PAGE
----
why writers should talk to people (and dogs)

Dog Intelligence

Writers. We’re notoriously reticent in social gatherings, assuming you can drag us into a social gathering to begin with. For many of us, this earns a reputation of being self-involved and aloof, when in reality we’re just really awkward and shy.

For instance, another writer?who comes across as extremely confident in his work and in giving readings?admitted to me one-on-one this week that he still hasn’t really figured out the “being social thing.” We were setting up for an author reading at the time, and his comment inspired me to make the rounds and say, “Hello,” to the people at each table in the joint, even if I quickly sidled away immediately afterwards.

Then there’s also the issue of non-writers often being hesitant to approach writers. (Read above about people assuming we’re aloof.) People are unnecessarily intimidated by writers, and I’m not sure precisely why?even though I’ve gotten nervous when interviewing the likes of Robert J. Sawyer, Jim Butcher, Jeff Greenwald and Stan Schmidt.

Maybe it’s because we’re inherently quite weird. Maybe it’s because we’re constantly scribbling things down on little bits of paper that spill out of our pockets and stick to the bottoms of other people’s shoes. I’ve long suspected that my family likes to talk about having a writer in their brood, but then they’re somewhat reluctant to actually talk to me, afraid they and their anecdotes might end up as fodder for a future novel or essay. (And they’re right.)

But yesterday I was reminded of why it’s important to step outside of my own bashfulness when it comes to interacting with other human beings.

I was out power-walking in the morning and found myself coming up behind one of my neighbors who was out strolling with her German Shepherd. Now, my dog and her dog don’t get along. My dog is actually kind of a jerk to her dog. When I’m out with the banshee, Jackie and her dog understandably will beat a hasty retreat when they see us coming. Since Jackie and I haven’t otherwise had much interaction, I of course assumed that she hated me. (Maybe writers are easily paranoid, too.)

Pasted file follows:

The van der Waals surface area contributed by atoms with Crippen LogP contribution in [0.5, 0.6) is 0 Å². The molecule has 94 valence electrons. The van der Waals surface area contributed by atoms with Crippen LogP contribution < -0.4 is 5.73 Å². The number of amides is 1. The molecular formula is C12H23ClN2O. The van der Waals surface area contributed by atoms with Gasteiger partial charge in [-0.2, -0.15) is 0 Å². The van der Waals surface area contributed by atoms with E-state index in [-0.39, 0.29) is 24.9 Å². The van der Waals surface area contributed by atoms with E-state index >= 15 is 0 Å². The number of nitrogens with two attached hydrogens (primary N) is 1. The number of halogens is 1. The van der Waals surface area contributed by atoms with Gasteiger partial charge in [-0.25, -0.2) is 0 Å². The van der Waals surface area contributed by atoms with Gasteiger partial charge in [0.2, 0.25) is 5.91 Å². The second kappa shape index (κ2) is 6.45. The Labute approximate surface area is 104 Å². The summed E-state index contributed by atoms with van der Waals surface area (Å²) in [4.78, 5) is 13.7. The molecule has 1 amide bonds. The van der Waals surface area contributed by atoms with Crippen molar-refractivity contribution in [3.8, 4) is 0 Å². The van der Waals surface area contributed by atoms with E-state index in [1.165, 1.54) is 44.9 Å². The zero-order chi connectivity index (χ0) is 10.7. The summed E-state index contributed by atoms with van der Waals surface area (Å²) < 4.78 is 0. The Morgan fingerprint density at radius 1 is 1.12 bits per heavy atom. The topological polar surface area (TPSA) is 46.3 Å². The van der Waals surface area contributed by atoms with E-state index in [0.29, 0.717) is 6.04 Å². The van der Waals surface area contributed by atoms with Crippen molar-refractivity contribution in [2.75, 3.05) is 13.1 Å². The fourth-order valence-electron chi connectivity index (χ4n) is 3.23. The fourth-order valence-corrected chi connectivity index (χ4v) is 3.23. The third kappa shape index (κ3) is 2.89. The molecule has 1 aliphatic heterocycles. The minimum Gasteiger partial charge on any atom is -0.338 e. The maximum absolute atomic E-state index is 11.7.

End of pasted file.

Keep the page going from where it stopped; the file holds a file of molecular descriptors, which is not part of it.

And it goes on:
I was sans chien on yesterday’s walk, and so made a point to say “Good morning” to my neighbor and to apologize directly to her dog for my dog’s bad behavior. That made Jackie laugh. The next thing I knew, we were walking along together, talking about the neighborhood and the fate of independent bookstores. I hadn’t known until that moment that Jackie works in pretty stellar indie bookstore here in town. Good to know. Then a friend of hers walked up, and Jackie started telling the newcomer about my most recent book. I’d no idea Jackie even knew I was a writer, much less that I’d published novels. She told this other lady about Valhalla and urged her to buy it.

I probably made a book sale yesterday, all because I said, “Hello,” and tried to make amends with a dog.

Yes, most of the times I try to interact with people in the “real world,” I end up feeling like a total spaz. (That actually might not be unique to writers.) But I’m working on it. And I do think that being on good terms with my neighbor’s dog is more important than making that book sale?because, let’s face it, dogs are awesome.



Creative Commons photo by alicejamieson.



Posted in writing & publishing.

One Comment

  1. See, more often than not, it pays to open your mouth! But I agree, I always have to give myself that internal push to actually do it. Good for you that you did.

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